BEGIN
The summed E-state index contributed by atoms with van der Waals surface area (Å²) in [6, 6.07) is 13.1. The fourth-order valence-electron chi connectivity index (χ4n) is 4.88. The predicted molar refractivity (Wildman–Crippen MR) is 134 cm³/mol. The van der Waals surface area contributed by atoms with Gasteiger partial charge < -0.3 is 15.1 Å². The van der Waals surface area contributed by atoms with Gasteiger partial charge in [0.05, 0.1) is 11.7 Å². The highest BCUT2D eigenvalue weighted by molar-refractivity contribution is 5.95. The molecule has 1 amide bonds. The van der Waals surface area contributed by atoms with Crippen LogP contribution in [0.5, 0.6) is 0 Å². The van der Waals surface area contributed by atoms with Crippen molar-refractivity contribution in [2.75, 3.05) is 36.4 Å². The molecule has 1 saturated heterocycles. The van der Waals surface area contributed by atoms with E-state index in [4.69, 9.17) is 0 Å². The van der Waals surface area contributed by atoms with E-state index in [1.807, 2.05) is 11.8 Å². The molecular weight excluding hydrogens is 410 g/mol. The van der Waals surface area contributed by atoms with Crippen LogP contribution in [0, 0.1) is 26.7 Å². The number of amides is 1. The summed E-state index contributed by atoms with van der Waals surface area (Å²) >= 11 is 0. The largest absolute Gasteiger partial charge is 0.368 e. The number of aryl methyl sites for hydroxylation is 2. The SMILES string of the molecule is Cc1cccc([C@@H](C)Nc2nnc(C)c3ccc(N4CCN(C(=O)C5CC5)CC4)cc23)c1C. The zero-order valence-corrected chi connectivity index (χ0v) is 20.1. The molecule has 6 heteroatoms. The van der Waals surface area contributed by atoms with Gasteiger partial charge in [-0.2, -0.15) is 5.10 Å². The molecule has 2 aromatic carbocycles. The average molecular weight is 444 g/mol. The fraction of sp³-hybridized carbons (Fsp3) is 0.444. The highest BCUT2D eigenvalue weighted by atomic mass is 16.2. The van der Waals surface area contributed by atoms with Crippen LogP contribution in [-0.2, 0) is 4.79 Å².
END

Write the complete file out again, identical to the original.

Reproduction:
The summed E-state index contributed by atoms with van der Waals surface area (Å²) in [6, 6.07) is 13.1. The fourth-order valence-electron chi connectivity index (χ4n) is 4.88. The predicted molar refractivity (Wildman–Crippen MR) is 134 cm³/mol. The van der Waals surface area contributed by atoms with Gasteiger partial charge < -0.3 is 15.1 Å². The van der Waals surface area contributed by atoms with Gasteiger partial charge in [0.05, 0.1) is 11.7 Å². The highest BCUT2D eigenvalue weighted by molar-refractivity contribution is 5.95. The molecule has 1 amide bonds. The van der Waals surface area contributed by atoms with Crippen LogP contribution in [0.5, 0.6) is 0 Å². The van der Waals surface area contributed by atoms with Crippen molar-refractivity contribution in [2.75, 3.05) is 36.4 Å². The molecule has 1 saturated heterocycles. The van der Waals surface area contributed by atoms with E-state index in [4.69, 9.17) is 0 Å². The van der Waals surface area contributed by atoms with E-state index in [1.807, 2.05) is 11.8 Å². The molecular weight excluding hydrogens is 410 g/mol. The van der Waals surface area contributed by atoms with Crippen LogP contribution in [0, 0.1) is 26.7 Å². The number of amides is 1. The summed E-state index contributed by atoms with van der Waals surface area (Å²) >= 11 is 0. The largest absolute Gasteiger partial charge is 0.368 e. The number of aryl methyl sites for hydroxylation is 2. The SMILES string of the molecule is Cc1cccc([C@@H](C)Nc2nnc(C)c3ccc(N4CCN(C(=O)C5CC5)CC4)cc23)c1C. The zero-order valence-corrected chi connectivity index (χ0v) is 20.1. The molecule has 6 heteroatoms. The van der Waals surface area contributed by atoms with Gasteiger partial charge in [-0.2, -0.15) is 5.10 Å². The molecule has 2 aromatic carbocycles. The average molecular weight is 444 g/mol. The fraction of sp³-hybridized carbons (Fsp3) is 0.444. The highest BCUT2D eigenvalue weighted by atomic mass is 16.2. The van der Waals surface area contributed by atoms with Crippen LogP contribution in [-0.2, 0) is 4.79 Å².